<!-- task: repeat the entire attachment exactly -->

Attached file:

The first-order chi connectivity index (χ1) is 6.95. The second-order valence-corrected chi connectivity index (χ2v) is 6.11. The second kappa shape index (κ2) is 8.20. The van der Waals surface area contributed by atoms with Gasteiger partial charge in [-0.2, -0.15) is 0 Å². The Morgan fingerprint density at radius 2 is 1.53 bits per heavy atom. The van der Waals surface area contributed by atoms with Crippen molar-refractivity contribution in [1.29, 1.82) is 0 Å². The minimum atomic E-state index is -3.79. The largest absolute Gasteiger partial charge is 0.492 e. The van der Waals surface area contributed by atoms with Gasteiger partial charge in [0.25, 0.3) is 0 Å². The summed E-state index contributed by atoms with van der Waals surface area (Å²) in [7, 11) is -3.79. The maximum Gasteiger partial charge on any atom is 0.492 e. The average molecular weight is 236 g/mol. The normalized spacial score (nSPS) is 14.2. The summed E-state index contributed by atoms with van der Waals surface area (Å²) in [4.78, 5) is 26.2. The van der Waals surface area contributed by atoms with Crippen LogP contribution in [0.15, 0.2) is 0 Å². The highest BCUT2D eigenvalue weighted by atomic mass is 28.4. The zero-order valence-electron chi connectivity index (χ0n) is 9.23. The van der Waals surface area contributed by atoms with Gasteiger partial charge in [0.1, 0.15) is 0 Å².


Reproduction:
The first-order chi connectivity index (χ1) is 6.95. The second-order valence-corrected chi connectivity index (χ2v) is 6.11. The second kappa shape index (κ2) is 8.20. The van der Waals surface area contributed by atoms with Gasteiger partial charge in [-0.2, -0.15) is 0 Å². The Morgan fingerprint density at radius 2 is 1.53 bits per heavy atom. The van der Waals surface area contributed by atoms with Crippen molar-refractivity contribution in [1.29, 1.82) is 0 Å². The minimum atomic E-state index is -3.79. The largest absolute Gasteiger partial charge is 0.492 e. The van der Waals surface area contributed by atoms with Gasteiger partial charge in [0.25, 0.3) is 0 Å². The summed E-state index contributed by atoms with van der Waals surface area (Å²) in [7, 11) is -3.79. The maximum Gasteiger partial charge on any atom is 0.492 e. The average molecular weight is 236 g/mol. The normalized spacial score (nSPS) is 14.2. The summed E-state index contributed by atoms with van der Waals surface area (Å²) in [4.78, 5) is 26.2. The van der Waals surface area contributed by atoms with Crippen LogP contribution in [0.15, 0.2) is 0 Å². The highest BCUT2D eigenvalue weighted by atomic mass is 28.4. The zero-order valence-electron chi connectivity index (χ0n) is 9.23. The van der Waals surface area contributed by atoms with Gasteiger partial charge in [0.1, 0.15) is 0 Å².